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Dec 12 2011

LAFHA – Living Away From Home Allowance – to be abolished

The popular Living Away From Home Allowance (LAFHA) being claimed by temporary overseas workers in Australia is set to cease from July 2012.

The effect of this is that many people currently claiming this allowance will be in a position of paying more tax than they are used to.

An example of LAFHA in action:

A person on $2,000 per week income, paid as $1,300 salary + $700 in LAFHA, currently pays $285 per week in tax.

After LAFHA is abolished, and assuming the employer reverts back to the $2,000 salary the tax will become $538 per week

An EXTRA $253 per week in tax.

Quoting from the official Press release:

This tax exemption (LAFHA) is being increasingly misused by a narrow group of people, particularly highly-paid executives and foreign workers, at the expense of Australian taxpayers.

Rorting of this tax exemption was one of the issues raised at the Tax Forum, and has seen the total amount of tax-free living-away-from-home allowance reported by employers to the Australian Taxation Office increase from $162 million in 2004-05 to $740 million in 2010-11.

and

No permanent resident legitimately using this tax exemption for accommodation and food expenses will lose any entitlements.

These reforms will not affect other tax concessions, such as those that apply to travel and meal allowances, and remote area fringe benefits.

The reforms will apply from 1 July 2012. This start date will enable the Government to undertake an extensive consultation process on these reforms, so appropriate transitional arrangements can be put in place, including in regional Australia.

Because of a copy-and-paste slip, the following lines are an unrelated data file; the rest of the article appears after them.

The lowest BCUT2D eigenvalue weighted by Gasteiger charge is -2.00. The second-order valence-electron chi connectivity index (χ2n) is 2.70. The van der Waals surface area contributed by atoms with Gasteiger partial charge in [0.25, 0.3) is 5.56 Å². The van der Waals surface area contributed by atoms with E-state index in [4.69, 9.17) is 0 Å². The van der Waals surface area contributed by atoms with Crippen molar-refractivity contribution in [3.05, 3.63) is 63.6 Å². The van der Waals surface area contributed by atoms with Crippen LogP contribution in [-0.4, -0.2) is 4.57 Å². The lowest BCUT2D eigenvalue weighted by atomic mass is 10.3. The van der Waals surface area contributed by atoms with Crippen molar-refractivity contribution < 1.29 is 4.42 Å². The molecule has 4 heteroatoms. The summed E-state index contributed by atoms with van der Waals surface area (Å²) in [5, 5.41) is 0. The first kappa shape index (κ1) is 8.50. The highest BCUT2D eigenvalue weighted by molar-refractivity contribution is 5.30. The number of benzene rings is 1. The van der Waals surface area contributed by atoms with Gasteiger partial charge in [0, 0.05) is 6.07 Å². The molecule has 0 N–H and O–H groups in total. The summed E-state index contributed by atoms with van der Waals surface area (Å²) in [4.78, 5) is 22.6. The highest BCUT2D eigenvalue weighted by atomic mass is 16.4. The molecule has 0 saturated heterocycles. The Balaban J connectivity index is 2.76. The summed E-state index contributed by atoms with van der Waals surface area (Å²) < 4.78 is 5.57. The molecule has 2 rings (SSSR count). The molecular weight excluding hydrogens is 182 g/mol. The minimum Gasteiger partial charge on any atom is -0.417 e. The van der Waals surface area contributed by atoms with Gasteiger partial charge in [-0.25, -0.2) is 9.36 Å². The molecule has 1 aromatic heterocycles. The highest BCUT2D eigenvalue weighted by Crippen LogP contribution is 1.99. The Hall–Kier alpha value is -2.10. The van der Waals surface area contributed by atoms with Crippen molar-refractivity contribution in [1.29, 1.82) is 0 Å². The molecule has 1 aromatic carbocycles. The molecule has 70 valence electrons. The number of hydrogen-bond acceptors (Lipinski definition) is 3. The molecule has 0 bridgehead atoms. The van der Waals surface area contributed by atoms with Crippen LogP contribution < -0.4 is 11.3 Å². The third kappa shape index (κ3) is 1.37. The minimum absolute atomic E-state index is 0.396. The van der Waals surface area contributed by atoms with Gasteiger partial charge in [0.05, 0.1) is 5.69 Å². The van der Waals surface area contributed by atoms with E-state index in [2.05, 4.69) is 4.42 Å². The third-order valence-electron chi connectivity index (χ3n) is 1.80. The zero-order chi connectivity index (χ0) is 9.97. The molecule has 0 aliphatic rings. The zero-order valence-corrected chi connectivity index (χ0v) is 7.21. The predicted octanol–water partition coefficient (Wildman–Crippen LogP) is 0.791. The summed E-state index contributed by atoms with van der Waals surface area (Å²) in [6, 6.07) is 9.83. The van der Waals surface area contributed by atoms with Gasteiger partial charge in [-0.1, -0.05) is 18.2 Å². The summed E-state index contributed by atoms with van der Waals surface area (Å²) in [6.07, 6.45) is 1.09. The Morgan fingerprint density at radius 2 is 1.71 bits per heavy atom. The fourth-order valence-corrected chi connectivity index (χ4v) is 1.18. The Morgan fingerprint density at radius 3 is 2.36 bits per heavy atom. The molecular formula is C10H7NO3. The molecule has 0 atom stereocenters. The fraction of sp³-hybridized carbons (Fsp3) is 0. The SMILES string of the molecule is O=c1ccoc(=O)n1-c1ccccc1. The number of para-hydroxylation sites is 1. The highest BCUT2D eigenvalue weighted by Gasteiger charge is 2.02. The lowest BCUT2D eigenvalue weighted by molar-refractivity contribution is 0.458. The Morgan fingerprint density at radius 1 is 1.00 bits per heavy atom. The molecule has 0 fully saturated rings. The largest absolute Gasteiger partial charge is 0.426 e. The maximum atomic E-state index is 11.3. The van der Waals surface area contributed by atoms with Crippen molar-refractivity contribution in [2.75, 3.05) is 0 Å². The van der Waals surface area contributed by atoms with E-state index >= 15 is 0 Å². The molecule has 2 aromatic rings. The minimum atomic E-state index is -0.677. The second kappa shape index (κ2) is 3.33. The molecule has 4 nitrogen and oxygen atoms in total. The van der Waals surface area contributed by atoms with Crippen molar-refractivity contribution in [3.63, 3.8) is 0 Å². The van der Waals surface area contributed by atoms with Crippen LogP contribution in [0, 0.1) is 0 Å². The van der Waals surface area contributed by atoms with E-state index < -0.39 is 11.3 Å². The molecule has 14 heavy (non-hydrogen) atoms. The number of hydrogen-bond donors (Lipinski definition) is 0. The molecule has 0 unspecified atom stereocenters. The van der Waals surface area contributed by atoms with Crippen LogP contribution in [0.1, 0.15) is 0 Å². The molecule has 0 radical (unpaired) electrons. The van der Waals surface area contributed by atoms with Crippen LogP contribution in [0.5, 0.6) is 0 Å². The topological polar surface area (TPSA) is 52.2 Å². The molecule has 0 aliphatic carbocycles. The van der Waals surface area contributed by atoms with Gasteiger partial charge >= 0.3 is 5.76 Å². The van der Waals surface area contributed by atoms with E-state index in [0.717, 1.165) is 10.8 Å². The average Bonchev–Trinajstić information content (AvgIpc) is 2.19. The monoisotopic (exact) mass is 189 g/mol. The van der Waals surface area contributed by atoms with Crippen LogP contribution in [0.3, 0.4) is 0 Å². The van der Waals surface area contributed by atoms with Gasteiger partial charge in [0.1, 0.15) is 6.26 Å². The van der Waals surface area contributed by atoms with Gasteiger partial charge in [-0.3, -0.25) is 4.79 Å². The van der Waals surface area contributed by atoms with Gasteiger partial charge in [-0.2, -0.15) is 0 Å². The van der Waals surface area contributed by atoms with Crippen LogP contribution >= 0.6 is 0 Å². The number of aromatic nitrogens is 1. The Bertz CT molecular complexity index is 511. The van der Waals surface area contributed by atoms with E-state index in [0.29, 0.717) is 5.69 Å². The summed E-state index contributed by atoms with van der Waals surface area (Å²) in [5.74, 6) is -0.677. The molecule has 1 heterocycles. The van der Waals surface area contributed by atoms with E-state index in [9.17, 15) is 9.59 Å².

Full copy of the relevant Press Release:

The Gillard Government announced a number of measures as part of the Mid-Year Economic and Fiscal Outlook that build on ideas discussed at last month’s Tax Forum.

Fringe benefits tax (FBT) reform – Living-away-from-home allowance and benefits.

The Government will introduce reforms to stop individuals from being able to exploit the tax exemption for living-away-from-home allowance and benefits.

This tax exemption is being increasingly misused by a narrow group of people, particularly highly-paid executives and foreign workers, at the expense of Australian taxpayers.

Rorting of this tax exemption was one of the issues raised at the Tax Forum, and has seen the total amount of tax-free living-away-from-home allowance reported by employers to the Australian Taxation Office increase from $162 million in 2004-05 to $740 million in 2010-11.

Under reforms announced today:

  • access to the tax exemption for temporary residents will be limited to those who maintain a residence for their own use in Australia, which they are living away from for work purposes, such as ‘fly-in fly-out’ workers; and
  • individuals will be required to substantiate their actual expenditure on accommodation and food beyond a statutory amount.

No permanent resident legitimately using this tax exemption for accommodation and food expenses will lose any entitlements.

These reforms will not affect other tax concessions, such as those that apply to travel and meal allowances, and remote area fringe benefits.

The reforms will apply from 1 July 2012. This start date will enable the Government to undertake an extensive consultation process on these reforms, so appropriate transitional arrangements can be put in place, including in regional Australia.

These changes will ensure that a level playing field exists between temporary residents and permanent residents, and that Australian taxpayers are not funding the unfair exploitation of concessions.

This reform progresses recommendation 9(c) of the Australia’s Future Tax System Review, and will provide savings of $683.3 million over the forward estimates.

Source: www.treasurer.gov.au/doc=pressreleases

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